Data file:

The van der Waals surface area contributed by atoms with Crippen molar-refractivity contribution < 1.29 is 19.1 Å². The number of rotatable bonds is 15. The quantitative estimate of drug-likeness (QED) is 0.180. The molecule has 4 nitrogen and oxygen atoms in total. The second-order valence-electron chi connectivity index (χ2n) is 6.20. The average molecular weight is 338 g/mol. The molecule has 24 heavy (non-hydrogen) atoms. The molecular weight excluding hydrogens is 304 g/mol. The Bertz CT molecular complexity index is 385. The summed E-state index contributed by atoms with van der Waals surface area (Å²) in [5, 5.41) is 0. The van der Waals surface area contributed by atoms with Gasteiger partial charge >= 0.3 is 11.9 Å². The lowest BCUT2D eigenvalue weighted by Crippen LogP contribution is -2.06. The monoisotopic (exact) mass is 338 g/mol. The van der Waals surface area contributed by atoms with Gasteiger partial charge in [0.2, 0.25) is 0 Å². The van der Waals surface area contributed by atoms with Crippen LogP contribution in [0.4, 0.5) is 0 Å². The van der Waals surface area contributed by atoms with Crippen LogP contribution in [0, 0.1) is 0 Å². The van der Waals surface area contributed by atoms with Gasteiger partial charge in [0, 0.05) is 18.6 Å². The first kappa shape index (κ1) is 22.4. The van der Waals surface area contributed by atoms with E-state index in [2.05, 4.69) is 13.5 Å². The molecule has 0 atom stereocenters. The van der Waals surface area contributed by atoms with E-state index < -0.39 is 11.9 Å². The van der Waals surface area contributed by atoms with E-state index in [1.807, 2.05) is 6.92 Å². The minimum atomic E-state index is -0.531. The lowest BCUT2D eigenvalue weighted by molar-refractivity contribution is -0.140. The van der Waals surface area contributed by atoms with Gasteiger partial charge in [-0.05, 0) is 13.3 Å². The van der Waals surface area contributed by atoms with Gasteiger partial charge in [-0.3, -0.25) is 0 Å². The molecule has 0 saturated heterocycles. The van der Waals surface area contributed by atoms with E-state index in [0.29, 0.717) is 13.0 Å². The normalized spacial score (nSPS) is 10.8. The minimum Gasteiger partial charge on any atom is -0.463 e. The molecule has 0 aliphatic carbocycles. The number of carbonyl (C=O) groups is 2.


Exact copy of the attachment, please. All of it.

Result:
The van der Waals surface area contributed by atoms with Crippen molar-refractivity contribution < 1.29 is 19.1 Å². The number of rotatable bonds is 15. The quantitative estimate of drug-likeness (QED) is 0.180. The molecule has 4 nitrogen and oxygen atoms in total. The second-order valence-electron chi connectivity index (χ2n) is 6.20. The average molecular weight is 338 g/mol. The molecule has 24 heavy (non-hydrogen) atoms. The molecular weight excluding hydrogens is 304 g/mol. The Bertz CT molecular complexity index is 385. The summed E-state index contributed by atoms with van der Waals surface area (Å²) in [5, 5.41) is 0. The van der Waals surface area contributed by atoms with Gasteiger partial charge >= 0.3 is 11.9 Å². The lowest BCUT2D eigenvalue weighted by Crippen LogP contribution is -2.06. The monoisotopic (exact) mass is 338 g/mol. The van der Waals surface area contributed by atoms with Gasteiger partial charge in [0.2, 0.25) is 0 Å². The van der Waals surface area contributed by atoms with Crippen LogP contribution in [0.4, 0.5) is 0 Å². The van der Waals surface area contributed by atoms with Crippen LogP contribution in [0, 0.1) is 0 Å². The van der Waals surface area contributed by atoms with Gasteiger partial charge in [0, 0.05) is 18.6 Å². The first kappa shape index (κ1) is 22.4. The van der Waals surface area contributed by atoms with E-state index in [2.05, 4.69) is 13.5 Å². The molecule has 0 atom stereocenters. The van der Waals surface area contributed by atoms with E-state index < -0.39 is 11.9 Å². The van der Waals surface area contributed by atoms with E-state index in [1.807, 2.05) is 6.92 Å². The minimum atomic E-state index is -0.531. The lowest BCUT2D eigenvalue weighted by molar-refractivity contribution is -0.140. The van der Waals surface area contributed by atoms with Gasteiger partial charge in [-0.05, 0) is 13.3 Å². The van der Waals surface area contributed by atoms with Gasteiger partial charge in [-0.3, -0.25) is 0 Å². The molecule has 0 saturated heterocycles. The van der Waals surface area contributed by atoms with E-state index in [0.29, 0.717) is 13.0 Å². The normalized spacial score (nSPS) is 10.8. The minimum Gasteiger partial charge on any atom is -0.463 e. The molecule has 0 aliphatic carbocycles. The number of carbonyl (C=O) groups is 2.